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International Socialist Review, Summer 1963


Arthur Jordan

Leadership in the Negro Struggle


From International Socialist Review, Vol.24 No.3, Summer 1963, p.99.
Transcribed & marked up by Einde O’Callaghan for ETOL.


The Negro Leadership Class
by Daniel C. Thompson, with a foreword by Martin Luther King, Jr.
A Spectrum Book. Prentice-Hall, Inc., Englewood Cliffs, N.J., 1963. 174 pp. $1.95.

This is a study of the functional role – or roles – played by Negro “race relations” leaders in New Orleans since 1940.

The book is the product of a four-year (1958-62) research project conducted by the author at Dillard University where he was then a sociology professor. Dr. Thompson has culled a basic sample of 100 “top race relations leaders” (75 Negroes, 25 whites) from the 318 individuals initially interviewed by his research team. The responses of this basic sample to a series of “open-ended” questions, together with observations recorded by researchers (who were also active participants in Negro and interracial organizations) at meetings they attended, constitute the core material on which the study is based.

Dr. Thompson’s main concern is how Negroes “get things done” in a biracial community in which there are no Negroes in the decision-making “power structure.” He finds that to get things done, Negro leaders must seek to influence white “men of power,” and that, in the pattern of race relations on the leadership level, the role played by Negro leaders is largely determined by the types of whites they seek to influence. He describes three such white-Negro dichotomous relationships: “segregationist-Uncle Tom,” “moderate-racial diplomat,” and “liberal-race man.”

At the outset (1940) of the period under review, the traditional segregationist-Uncle Tom relationship was clearly dominant. Whatever the Uncle Toms could get done had to be within strictly Jim Crow limits. Then, perhaps as Dr. King’s foreword suggests, in response to changing “mass demands,” the Uncle Toms began to be replaced by the other, not entirely new, types of Negro leaders – the race men and the racial , diplomats. White liberals appeared to agree with the race men that Jim Crow had to go. White moderates seemed ready to work out compromises with the racial diplomats, even where some segregation might be abandoned in the process.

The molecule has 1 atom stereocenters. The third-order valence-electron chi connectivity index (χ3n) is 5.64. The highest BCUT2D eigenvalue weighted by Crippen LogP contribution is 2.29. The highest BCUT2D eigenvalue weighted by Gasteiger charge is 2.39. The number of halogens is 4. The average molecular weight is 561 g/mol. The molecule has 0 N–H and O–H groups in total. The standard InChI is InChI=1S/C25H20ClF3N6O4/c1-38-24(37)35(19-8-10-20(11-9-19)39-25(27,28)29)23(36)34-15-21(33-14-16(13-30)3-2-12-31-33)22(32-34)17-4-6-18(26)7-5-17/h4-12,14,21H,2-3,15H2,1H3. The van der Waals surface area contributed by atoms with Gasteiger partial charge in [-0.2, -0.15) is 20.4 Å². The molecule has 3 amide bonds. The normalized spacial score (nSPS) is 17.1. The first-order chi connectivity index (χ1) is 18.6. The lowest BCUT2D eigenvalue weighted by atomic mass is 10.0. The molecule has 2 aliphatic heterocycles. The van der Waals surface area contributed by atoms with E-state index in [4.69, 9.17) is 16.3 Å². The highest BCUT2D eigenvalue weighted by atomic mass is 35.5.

The difficulty was that all along the real white “men of power” remained segregationists. Moderates and liberals, it turned out, were not inside the “power structure.” Or, to put it another way, seeming moderates and liberals who were in the “power structure,” showed themselves in the pinch to be segregationists. In the school desegregation crisis of 1960-61 moderates acted at best as, in Dr. Thompson’s words, “segregationists unwilling to go so far as to defy the federal court orders,” while liberals, with some praiseworthy exceptions, reduced themselves to moderates or went into limbo altogether.

Returning to the question of how Negroes get things done, it seems that whatever has been done for New Orleans Negroes – not very much – it was done with the grudging acquiescense of segregationist “men of power.” This is apparent in Dr. Thompson’s chapter by chapter review of the negligible or very limited gains of Negroes since 1940 in the areas of “citizenship,” “earning a living,” and “education.” Perhaps cajolery and appeals to conscience coaxed a few contemptuous crumbs from the table. The rest was yielded under pressure – or the threat (overt or latent) of pressure: either direct mass action of some kind (boycotts, sit-ins) or the litigation-induced intervention of the Federal Government.

The Federal Government is, of course, a national “power structure” that far overshadows those of the city of New Orleans and the state of Louisiana. Dr. Thompson seems confident that New Orleans Negroes – through northern Negro and white liberal allies – can exert more leverage upon it than can the local segregationist “men of power.” A test of strength may be the public schools where New Orleans Negro leadership seems to rely almost exclusively upon the Federal Government. To date, segregation is the reality in New Orleans public schools, integration a “token” will-o’-the-wisp.

Dr. Thompson estimates that a large majority of the present Negro leadership of New Orleans are thorough “race men” determined to achieve complete civic, economic, and social equality. He shows how they have grown in militancy and resourcefulness. The question, perhaps inadequately considered by him, is where do they go from here? Representing a minority, they still must find allies who will not desert or run for cover in the coming struggle. They continue to confront the segregationist “men of power” who still – by and large – call the shots in New Orleans. Won’t the last battle have to be one for the “power structure” itself?

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